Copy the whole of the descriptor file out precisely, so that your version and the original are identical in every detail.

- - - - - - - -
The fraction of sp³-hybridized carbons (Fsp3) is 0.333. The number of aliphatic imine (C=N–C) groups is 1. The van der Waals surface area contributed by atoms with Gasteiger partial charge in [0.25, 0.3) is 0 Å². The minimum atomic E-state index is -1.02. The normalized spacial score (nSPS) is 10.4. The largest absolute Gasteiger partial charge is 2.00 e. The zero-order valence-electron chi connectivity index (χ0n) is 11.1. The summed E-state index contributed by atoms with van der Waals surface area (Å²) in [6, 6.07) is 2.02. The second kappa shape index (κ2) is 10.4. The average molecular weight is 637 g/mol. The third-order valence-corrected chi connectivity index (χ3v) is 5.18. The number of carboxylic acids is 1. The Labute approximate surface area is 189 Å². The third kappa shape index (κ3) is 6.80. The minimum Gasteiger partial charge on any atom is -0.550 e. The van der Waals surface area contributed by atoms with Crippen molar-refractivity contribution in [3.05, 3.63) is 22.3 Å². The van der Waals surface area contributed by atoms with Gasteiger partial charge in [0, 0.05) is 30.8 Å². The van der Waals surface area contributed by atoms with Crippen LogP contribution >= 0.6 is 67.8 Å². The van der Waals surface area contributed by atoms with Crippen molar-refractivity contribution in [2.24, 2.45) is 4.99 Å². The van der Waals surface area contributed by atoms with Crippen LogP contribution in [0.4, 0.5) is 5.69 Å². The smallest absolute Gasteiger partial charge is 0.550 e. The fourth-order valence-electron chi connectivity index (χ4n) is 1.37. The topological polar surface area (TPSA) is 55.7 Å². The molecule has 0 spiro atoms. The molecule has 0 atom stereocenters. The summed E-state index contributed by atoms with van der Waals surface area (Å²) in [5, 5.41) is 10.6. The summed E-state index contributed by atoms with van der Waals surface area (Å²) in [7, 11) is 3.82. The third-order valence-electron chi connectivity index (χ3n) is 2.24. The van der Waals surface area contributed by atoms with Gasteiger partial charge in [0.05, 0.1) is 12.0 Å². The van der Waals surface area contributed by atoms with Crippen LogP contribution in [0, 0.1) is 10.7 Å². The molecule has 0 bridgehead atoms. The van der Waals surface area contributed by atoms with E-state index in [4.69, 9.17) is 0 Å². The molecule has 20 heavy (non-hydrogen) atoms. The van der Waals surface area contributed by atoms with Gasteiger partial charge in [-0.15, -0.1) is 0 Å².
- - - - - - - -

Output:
The fraction of sp³-hybridized carbons (Fsp3) is 0.333. The number of aliphatic imine (C=N–C) groups is 1. The van der Waals surface area contributed by atoms with Gasteiger partial charge in [0.25, 0.3) is 0 Å². The minimum atomic E-state index is -1.02. The normalized spacial score (nSPS) is 10.4. The largest absolute Gasteiger partial charge is 2.00 e. The zero-order valence-electron chi connectivity index (χ0n) is 11.1. The summed E-state index contributed by atoms with van der Waals surface area (Å²) in [6, 6.07) is 2.02. The second kappa shape index (κ2) is 10.4. The average molecular weight is 637 g/mol. The third-order valence-corrected chi connectivity index (χ3v) is 5.18. The number of carboxylic acids is 1. The Labute approximate surface area is 189 Å². The third kappa shape index (κ3) is 6.80. The minimum Gasteiger partial charge on any atom is -0.550 e. The van der Waals surface area contributed by atoms with Crippen molar-refractivity contribution in [3.05, 3.63) is 22.3 Å². The van der Waals surface area contributed by atoms with Gasteiger partial charge in [0, 0.05) is 30.8 Å². The van der Waals surface area contributed by atoms with Crippen LogP contribution >= 0.6 is 67.8 Å². The van der Waals surface area contributed by atoms with Crippen molar-refractivity contribution in [2.24, 2.45) is 4.99 Å². The van der Waals surface area contributed by atoms with Crippen LogP contribution in [0.4, 0.5) is 5.69 Å². The smallest absolute Gasteiger partial charge is 0.550 e. The fourth-order valence-electron chi connectivity index (χ4n) is 1.37. The topological polar surface area (TPSA) is 55.7 Å². The molecule has 0 spiro atoms. The molecule has 0 atom stereocenters. The summed E-state index contributed by atoms with van der Waals surface area (Å²) in [5, 5.41) is 10.6. The summed E-state index contributed by atoms with van der Waals surface area (Å²) in [7, 11) is 3.82. The third-order valence-electron chi connectivity index (χ3n) is 2.24. The van der Waals surface area contributed by atoms with Gasteiger partial charge in [0.05, 0.1) is 12.0 Å². The van der Waals surface area contributed by atoms with Crippen LogP contribution in [0, 0.1) is 10.7 Å². The molecule has 0 bridgehead atoms. The van der Waals surface area contributed by atoms with E-state index in [4.69, 9.17) is 0 Å². The molecule has 20 heavy (non-hydrogen) atoms. The van der Waals surface area contributed by atoms with Gasteiger partial charge in [-0.15, -0.1) is 0 Å².